Deep Cover

Film still for Deep Cover

A Heat-style high-gloss thriller about mirror-image cop and triad moles, Infernal Affairs is the biggest homegrown hit Hong Kong has produced in recent years. Tony Rayns assesses its impact

Infernal Affairs (Wu jian Dao) opened in Hong Kong a week before Christmas 2002, at the end of the local film industry's worst year in decades. Prod

uction had dropped to 80 features - from 100 in 2001 - and no local film since Stephen Chow's action comedy Shaolin Soccer (Shaolin Zuqiu, released in summer 2001 to record-breaking success) had done what local films have been routinely expected to do since the mid 1960s: beat imported movies in the home market and clean up throughout East Asia. But Infernal Affairs was popular from the day it opened - so much so that its press ads soon starting advising the public that they could express their love for Hong Kong by supporting the film. The local box-office gross was eventually in the region of US$7 million; there was immediate talk of a sequel (it's now a trilogy) and the DVD went on to sell truckloads. Given that the Hong Kong economy has been stuck in recession for several years, and that the entire population of the territory is just over 7 million, this was a remarkable success.

What makes it all the more surprising is the film itself, which is neither a standard popcorn flick nor the kind of feelgood movie which has kept the Hong Kong film industry going through its leanest years. On the contrary, Infernal Affairs lives up to its title with a generally hellish account of the never-ending battle of wits and bullets between the police and triad gangs. The Chinese title, by the way, is more specific than the English one: it means 'The Way of Wujian', Wujian being the deepest circle of hell in Buddhist mythology.

Here is the storyline. In 1991 a squad of police recruits in training includes Chan Wing-Yan and Lau Kin-Ming. Chan is seemingly expelled from the team by Superintendent Wong (Anthony Wong), but actually leaves under orders to infiltrate a triad gang. Unbeknown to both of them, Lau is actually a mole for triad boss Hon Sam (Eric Tsang). Eleven years later Chan (Tony Leung) is a trusted lieutenant in Hon Sam's gang, secretly reporting to Wong; he is also undergoing psychiatric counselling and is desperate to end his life in deep cover. Meanwhile Lau (Andy Lau) has become a model cop under Wong, secretly reporting to Hon Sam; he too seems eager to stop his life as a mole. Thanks to Chan's information the police succeed in intercepting a boatload of Class-A drugs from Thailand before Hon Sam can take delivery, but the bust leaves both sides aware that they have traitors in their ranks. The two moles are assigned the task of rooting out the traitors on their respective sides, while in private each frantically tries to discover the identity of the other.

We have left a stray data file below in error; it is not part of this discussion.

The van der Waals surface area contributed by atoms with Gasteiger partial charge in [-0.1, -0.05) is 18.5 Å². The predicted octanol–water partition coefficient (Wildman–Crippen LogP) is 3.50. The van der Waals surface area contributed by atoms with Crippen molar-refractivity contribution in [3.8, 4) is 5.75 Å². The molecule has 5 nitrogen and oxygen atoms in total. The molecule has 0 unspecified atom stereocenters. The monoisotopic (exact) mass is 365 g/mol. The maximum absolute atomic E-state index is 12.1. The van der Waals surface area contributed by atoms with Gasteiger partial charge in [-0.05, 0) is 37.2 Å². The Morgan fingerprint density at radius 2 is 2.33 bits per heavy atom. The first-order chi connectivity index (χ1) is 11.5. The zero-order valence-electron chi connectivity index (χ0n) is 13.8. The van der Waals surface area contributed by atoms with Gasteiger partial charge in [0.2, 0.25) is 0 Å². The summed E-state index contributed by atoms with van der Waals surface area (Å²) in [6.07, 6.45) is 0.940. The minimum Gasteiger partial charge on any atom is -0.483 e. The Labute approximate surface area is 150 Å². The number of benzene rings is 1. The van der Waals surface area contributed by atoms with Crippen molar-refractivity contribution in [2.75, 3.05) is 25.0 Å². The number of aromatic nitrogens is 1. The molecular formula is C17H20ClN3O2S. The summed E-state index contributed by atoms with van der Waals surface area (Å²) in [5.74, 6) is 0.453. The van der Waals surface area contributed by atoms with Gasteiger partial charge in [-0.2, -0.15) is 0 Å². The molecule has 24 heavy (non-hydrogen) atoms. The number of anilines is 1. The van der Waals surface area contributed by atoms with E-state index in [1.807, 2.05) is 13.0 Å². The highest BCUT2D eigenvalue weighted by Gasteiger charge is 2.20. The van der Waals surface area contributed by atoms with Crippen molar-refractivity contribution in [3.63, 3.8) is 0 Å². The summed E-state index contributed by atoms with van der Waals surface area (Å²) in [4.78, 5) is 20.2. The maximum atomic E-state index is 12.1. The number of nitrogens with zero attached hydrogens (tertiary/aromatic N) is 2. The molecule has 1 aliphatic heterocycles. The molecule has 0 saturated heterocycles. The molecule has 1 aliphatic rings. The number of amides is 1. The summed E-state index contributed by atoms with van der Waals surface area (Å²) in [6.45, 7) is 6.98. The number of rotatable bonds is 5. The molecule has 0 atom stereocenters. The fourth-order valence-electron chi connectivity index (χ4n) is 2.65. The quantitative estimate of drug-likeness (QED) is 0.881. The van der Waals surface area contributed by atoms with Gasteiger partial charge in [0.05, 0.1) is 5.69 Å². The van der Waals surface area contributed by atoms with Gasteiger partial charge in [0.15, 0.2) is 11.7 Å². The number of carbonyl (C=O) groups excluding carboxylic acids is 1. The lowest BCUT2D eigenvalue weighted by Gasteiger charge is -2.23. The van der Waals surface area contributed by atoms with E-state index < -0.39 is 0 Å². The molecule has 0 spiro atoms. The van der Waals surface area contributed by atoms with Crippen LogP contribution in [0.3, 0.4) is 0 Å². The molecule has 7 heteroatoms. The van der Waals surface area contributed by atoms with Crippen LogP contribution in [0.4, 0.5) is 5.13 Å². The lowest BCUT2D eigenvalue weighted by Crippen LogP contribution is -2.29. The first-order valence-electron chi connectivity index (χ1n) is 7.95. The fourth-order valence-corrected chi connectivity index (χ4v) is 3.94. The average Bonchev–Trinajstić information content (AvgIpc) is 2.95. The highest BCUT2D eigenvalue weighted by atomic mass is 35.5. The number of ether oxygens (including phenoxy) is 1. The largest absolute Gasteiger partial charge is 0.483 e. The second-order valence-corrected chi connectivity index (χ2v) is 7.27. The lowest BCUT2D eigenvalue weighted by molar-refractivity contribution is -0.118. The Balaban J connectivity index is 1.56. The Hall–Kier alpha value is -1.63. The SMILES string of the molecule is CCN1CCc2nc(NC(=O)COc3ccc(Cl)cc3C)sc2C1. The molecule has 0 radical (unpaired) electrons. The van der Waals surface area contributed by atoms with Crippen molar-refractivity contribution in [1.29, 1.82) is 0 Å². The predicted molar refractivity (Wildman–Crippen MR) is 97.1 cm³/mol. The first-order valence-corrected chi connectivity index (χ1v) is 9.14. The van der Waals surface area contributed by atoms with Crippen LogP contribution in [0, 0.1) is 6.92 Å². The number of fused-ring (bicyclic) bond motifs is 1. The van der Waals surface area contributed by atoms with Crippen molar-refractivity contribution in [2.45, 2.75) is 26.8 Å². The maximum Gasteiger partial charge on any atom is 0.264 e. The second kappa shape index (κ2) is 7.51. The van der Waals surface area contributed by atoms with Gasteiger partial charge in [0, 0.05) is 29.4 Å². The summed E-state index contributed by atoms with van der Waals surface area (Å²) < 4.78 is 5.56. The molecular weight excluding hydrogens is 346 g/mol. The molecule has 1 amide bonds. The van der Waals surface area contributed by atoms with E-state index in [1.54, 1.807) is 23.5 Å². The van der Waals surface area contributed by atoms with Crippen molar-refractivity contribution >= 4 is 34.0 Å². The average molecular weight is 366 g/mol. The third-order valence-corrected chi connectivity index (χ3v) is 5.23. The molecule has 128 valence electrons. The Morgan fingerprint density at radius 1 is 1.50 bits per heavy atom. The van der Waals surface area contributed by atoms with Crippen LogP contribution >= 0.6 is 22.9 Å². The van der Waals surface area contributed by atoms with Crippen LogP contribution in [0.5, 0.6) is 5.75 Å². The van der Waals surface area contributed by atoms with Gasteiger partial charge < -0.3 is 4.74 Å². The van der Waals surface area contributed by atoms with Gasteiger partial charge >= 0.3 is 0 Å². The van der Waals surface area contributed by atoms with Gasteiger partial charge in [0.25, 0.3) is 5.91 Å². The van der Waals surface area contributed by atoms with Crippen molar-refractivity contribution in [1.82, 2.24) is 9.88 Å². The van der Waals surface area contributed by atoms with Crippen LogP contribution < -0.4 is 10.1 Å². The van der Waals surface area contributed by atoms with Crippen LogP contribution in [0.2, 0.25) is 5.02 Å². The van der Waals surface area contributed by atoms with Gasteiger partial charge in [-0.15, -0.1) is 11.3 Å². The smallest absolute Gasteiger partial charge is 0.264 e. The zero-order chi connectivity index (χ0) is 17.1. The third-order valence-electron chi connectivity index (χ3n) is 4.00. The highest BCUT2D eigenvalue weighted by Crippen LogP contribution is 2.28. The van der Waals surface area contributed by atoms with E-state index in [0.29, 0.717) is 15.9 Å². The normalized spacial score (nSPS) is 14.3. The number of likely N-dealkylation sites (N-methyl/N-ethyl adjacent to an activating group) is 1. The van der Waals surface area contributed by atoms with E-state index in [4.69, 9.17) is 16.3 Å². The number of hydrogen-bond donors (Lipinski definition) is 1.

Very little in this plot is new. The iconic figure of the police mole embedded in a triad gang and on the verge of cracking up was introduced in Alex Cheung's Man on the Brink (Bianyuan Ren, 1981), one of the earliest Hong Kong 'new wave' films. Cheung, who shot it himself and gave it as much docudrama 'realism' as his schematic plotting allowed, stressed the psychological cost of working in deep cover and ended the film on a howl of rage: the hero is beaten (to death?) by the residents of a resettlement estate, who take him for a real triad thug. The film was remade 13 years later by another director-cinematographer as To Live and Die in Tsimshatsui (Xin Bianyuan Ren, 'New Man on the Brink', 1994), this time with Jacky Cheung playing the tortured mole. The second version anthologises the stupidities of Hong Kong cinema in the years running up to the reversion to China's sovereignty: it is glossy, hyperbolically violent, slackly plotted and deeply insincere - and it ends happily with the mole finding true love. It was made by Andrew Lau, now co-director and co-cinematographer of the Infernal Affairs trilogy.